Sunday, November 24, 2013
Thursday's Bruins game shows why ties belong in the NHL
By Zachary Baru
If you watched Thursday night's Boston Bruins game against the St. Louis Blues, you saw three great periods of hockey, followed by an exciting overtime, and a shootout that illustrates why regular season ties are meant to be just that, ties.
To many hockey fans, a game does not necessarily need to be decided as a win or a loss, and a tie can reward both teams with a hard-fought game, and leave fans feeling entertained for two and a half hours. Regardless of the fact that postseason overtimes in hockey can be some of the most exciting moments to watch in all of sports, during the regular season it is not necessary to end a game with a gimmick or skill such as a shootout.
After watching an entire game, it is more rewarding to see a team win on a hockey play, rather than on a part of the sport that resembles the skills competition of an all-star game more than anything else. Thursday night's game was a perfect example. With the Bruins and Blues tied 2-2 in overtime and 15 seconds remaining, the Bruins' Carl Soderberg had a breakaway opportunity to end the game, but the puck went into the pads of Jaroslav Halak. Having the game end on a hockey play like that would certainly have been entertaining, but staging a penalty shot in a shootout just does not have the same effect.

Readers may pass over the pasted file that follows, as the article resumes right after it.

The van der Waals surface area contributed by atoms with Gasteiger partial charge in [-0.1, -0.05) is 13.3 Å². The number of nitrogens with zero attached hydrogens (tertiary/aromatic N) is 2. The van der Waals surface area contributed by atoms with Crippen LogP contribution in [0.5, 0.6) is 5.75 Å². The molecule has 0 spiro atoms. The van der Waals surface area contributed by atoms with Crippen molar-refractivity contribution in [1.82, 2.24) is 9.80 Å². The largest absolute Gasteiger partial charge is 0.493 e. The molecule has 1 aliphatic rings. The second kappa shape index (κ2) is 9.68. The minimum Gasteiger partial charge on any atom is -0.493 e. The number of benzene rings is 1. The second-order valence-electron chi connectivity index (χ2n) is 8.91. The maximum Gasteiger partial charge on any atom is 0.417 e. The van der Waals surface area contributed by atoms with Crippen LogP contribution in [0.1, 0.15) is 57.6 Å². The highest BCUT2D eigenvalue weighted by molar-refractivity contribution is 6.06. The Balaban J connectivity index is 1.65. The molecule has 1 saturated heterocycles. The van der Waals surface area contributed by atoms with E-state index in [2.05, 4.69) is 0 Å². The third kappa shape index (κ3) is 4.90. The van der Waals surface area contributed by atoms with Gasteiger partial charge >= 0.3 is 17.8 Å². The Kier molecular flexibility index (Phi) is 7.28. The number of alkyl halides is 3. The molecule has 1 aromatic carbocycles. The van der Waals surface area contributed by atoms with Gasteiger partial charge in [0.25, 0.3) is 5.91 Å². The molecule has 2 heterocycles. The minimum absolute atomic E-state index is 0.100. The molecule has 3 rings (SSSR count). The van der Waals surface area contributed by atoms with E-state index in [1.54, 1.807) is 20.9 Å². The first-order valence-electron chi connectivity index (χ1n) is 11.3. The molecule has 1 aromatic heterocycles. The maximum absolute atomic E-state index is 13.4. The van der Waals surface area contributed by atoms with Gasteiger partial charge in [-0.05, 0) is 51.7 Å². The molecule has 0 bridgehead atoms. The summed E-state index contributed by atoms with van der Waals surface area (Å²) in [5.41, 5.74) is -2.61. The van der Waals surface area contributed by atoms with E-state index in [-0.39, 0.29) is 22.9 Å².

Shootouts were introduced to the National Hockey League after the lockout and cancellation of the 2004-05 season. The league, looking for ways to improve the game from an entertainment standpoint, introduced several rule changes, one of which being the shootout.
While shootouts may excite newer fans, and understanding that this is an audience that the NHL is focused on, traditional fans do not need shootouts to stay interested in hockey. Rule changes after the lockout such as removing two-line passes and reducing goaltender equipment by eleven percent made the game faster and higher scoring, and to the league's delight, appealing to newer fans. With the game unquestionably much faster and higher scoring than before the 2004-05 season, is the shootout really necessary? Aside from disappointing traditional fans, it also changes broadcast schedules, as the shootout lengthens the typical two and a half hour television time slot by about fifteen minutes.
Returning the game to the way it was always played, before the shootout, would satisfy longtime hockey fans who remember when great evenly matched games would end in a tie, rewarding both teams, and leaving all fans feeling entertained. No gimmicks, no skill competitions, just 1 point for rewarding a team for what happened on the ice, not what happened in a shootout after the game.
Zach Baru can be followed on Twitter @zbaru and reached at email@example.com.
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